Bernard Dobransky, dean and president of Ave Maria Law School, said it is perfectly reasonable for people who are worried about judicial nominees to start with who chairs the Senate Judiciary Committee, even if it means an intraparty fight for the Republicans over denying a chairmanship to someone who is in line for it.

"You might as well have the battle now, during a lull period, and get it over with," Dobransky said.

"Among Catholic conservatives there is deep distrust of Arlen Specter," he said. "They don't think he keeps his word."

Mark Tushnet, a Georgetown University law professor who once clerked for the late Supreme Court Justice Thurgood Marshall, predicted Specter would be named chairman of the committee.

"That's an entirely political fight," he said. Those who are worried about Specter stacking the deck against a nominee who was expected to reverse Roe are making their point by raising the issue now. That attention should put Specter on notice that "people are watching," and that he will be held accountable if he seems to oppose White House nominees, Tushnet said.

Dobransky thinks those who want the Judiciary Committee to support whoever Bush nominates should take things a step further, by asking for guarantees about the committee's staff.

Staff members have control over who is interviewed by the committee, over how background checks are conducted and other elements of the confirmation process, he said.

"The point is it's important to have staffers who represent the views of the majority," he said.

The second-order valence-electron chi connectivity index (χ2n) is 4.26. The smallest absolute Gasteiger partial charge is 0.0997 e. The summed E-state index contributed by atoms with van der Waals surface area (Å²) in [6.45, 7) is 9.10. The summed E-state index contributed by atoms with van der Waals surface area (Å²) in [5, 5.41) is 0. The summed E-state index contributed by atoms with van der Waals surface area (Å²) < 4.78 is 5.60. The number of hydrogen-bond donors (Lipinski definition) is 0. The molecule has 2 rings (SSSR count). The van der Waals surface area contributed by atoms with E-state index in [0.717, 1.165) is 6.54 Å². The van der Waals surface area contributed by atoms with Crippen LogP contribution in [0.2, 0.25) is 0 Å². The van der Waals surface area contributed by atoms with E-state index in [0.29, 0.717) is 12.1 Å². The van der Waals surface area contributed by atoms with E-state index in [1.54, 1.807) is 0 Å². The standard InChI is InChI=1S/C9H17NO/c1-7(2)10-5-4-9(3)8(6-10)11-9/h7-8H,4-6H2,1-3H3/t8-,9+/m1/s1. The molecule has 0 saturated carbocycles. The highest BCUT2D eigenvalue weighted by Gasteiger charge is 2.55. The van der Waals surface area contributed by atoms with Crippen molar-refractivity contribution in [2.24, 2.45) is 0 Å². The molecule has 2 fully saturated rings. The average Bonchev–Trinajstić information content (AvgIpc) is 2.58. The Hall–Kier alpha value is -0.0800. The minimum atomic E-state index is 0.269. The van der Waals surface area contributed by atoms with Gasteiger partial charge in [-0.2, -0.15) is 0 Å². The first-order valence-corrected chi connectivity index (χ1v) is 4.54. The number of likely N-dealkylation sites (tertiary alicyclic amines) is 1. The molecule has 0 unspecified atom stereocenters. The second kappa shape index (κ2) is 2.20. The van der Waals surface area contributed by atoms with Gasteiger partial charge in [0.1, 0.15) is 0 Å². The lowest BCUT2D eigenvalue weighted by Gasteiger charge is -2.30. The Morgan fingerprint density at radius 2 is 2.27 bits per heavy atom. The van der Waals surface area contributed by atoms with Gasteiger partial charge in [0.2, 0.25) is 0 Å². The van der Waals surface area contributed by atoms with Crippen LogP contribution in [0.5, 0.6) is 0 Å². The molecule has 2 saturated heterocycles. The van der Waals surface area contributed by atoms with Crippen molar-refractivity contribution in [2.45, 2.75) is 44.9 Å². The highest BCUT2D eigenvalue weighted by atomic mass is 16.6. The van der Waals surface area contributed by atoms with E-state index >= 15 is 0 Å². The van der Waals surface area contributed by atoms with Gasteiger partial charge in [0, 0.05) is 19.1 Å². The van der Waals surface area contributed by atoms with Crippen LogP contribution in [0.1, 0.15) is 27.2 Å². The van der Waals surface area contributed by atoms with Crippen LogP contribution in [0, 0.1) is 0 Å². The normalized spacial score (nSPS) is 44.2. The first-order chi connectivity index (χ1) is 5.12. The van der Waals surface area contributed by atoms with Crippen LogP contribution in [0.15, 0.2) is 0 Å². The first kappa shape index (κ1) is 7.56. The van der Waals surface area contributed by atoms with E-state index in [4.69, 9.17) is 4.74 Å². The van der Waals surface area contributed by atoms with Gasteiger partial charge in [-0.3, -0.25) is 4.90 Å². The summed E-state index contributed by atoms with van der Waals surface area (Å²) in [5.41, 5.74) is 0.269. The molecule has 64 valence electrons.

As to who might be the subject of those background checks and nomination hearings, Dobransky and Tushnet cited some of the same people commonly named as likely nominees.

Current White House counsel Alberto Gonzales, a former Texas Supreme Court justice and longtime Bush friend, was thought to be on the president's list of potential nominees. But when Gonzales was nominated for attorney general Nov. 10, many legal scholars either took his name off the "maybe" list or moved it down for a potential second or third vacancy during the Bush administration.

Tushnet said he agrees with those who put two judges from the 4th U.S. Circuit Court of Appeals at the top of the list of possible nominees: Judges J. Michael Luttig and J. Harvie Wilkinson III, both on the Richmond, Va.-based court.

He said anyone Bush nominates will have to be perceived as "reliably" pro-life when it comes to abortion while not being so clearly in favor of reversing Roe that opposition kills a nomination.

"The question is how deep a nominee's commitment has to be to an anti-Roe vs. Wade position," he said.

Dobransky named as possible nominees Miguel Estrada, a former Justice Department attorney whose nomination to the District of Columbia Court of Appeals was blocked; Emilio Miller Garza, a member of the 5th U.S. Circuit Court of Appeals; and Janice Rogers Brown of the California Supreme Court.

He said the test a nominee will have to pass with the White House will be less about promising to overturn Roe than his or her belief in judicial restraint, which in turn might translate to reversing Roe.

No matter whose name is on an eventual announcement from the White House, Dobransky said, the confirmation fight "will surpass the nastiness of that for Robert Bork and (Justice) Clarence Thomas."